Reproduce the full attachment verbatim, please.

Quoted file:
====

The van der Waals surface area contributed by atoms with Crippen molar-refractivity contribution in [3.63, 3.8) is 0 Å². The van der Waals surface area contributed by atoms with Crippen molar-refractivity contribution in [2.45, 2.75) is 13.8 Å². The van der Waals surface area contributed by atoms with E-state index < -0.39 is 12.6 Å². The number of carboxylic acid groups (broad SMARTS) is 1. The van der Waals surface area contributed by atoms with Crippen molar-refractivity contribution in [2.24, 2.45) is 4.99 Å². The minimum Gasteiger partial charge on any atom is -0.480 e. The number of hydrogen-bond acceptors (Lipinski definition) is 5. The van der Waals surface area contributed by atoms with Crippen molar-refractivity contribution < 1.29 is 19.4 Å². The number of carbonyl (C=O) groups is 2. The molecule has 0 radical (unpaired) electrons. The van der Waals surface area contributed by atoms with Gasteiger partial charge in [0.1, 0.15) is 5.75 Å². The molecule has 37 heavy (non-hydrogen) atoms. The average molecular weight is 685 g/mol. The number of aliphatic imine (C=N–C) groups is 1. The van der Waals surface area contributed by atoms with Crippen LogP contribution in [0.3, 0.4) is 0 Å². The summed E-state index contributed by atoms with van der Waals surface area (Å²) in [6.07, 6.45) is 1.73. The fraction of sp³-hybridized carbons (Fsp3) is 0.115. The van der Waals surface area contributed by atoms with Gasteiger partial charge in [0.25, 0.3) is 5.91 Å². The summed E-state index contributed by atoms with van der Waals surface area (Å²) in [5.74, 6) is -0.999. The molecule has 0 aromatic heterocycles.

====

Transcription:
The van der Waals surface area contributed by atoms with Crippen molar-refractivity contribution in [3.63, 3.8) is 0 Å². The van der Waals surface area contributed by atoms with Crippen molar-refractivity contribution in [2.45, 2.75) is 13.8 Å². The van der Waals surface area contributed by atoms with E-state index < -0.39 is 12.6 Å². The number of carboxylic acid groups (broad SMARTS) is 1. The van der Waals surface area contributed by atoms with Crippen molar-refractivity contribution in [2.24, 2.45) is 4.99 Å². The minimum Gasteiger partial charge on any atom is -0.480 e. The number of hydrogen-bond acceptors (Lipinski definition) is 5. The van der Waals surface area contributed by atoms with Crippen molar-refractivity contribution < 1.29 is 19.4 Å². The number of carbonyl (C=O) groups is 2. The molecule has 0 radical (unpaired) electrons. The van der Waals surface area contributed by atoms with Gasteiger partial charge in [0.1, 0.15) is 5.75 Å². The molecule has 37 heavy (non-hydrogen) atoms. The average molecular weight is 685 g/mol. The number of aliphatic imine (C=N–C) groups is 1. The van der Waals surface area contributed by atoms with Crippen LogP contribution in [0.3, 0.4) is 0 Å². The summed E-state index contributed by atoms with van der Waals surface area (Å²) in [6.07, 6.45) is 1.73. The fraction of sp³-hybridized carbons (Fsp3) is 0.115. The van der Waals surface area contributed by atoms with Gasteiger partial charge in [0.25, 0.3) is 5.91 Å². The summed E-state index contributed by atoms with van der Waals surface area (Å²) in [5.74, 6) is -0.999. The molecule has 0 aromatic heterocycles.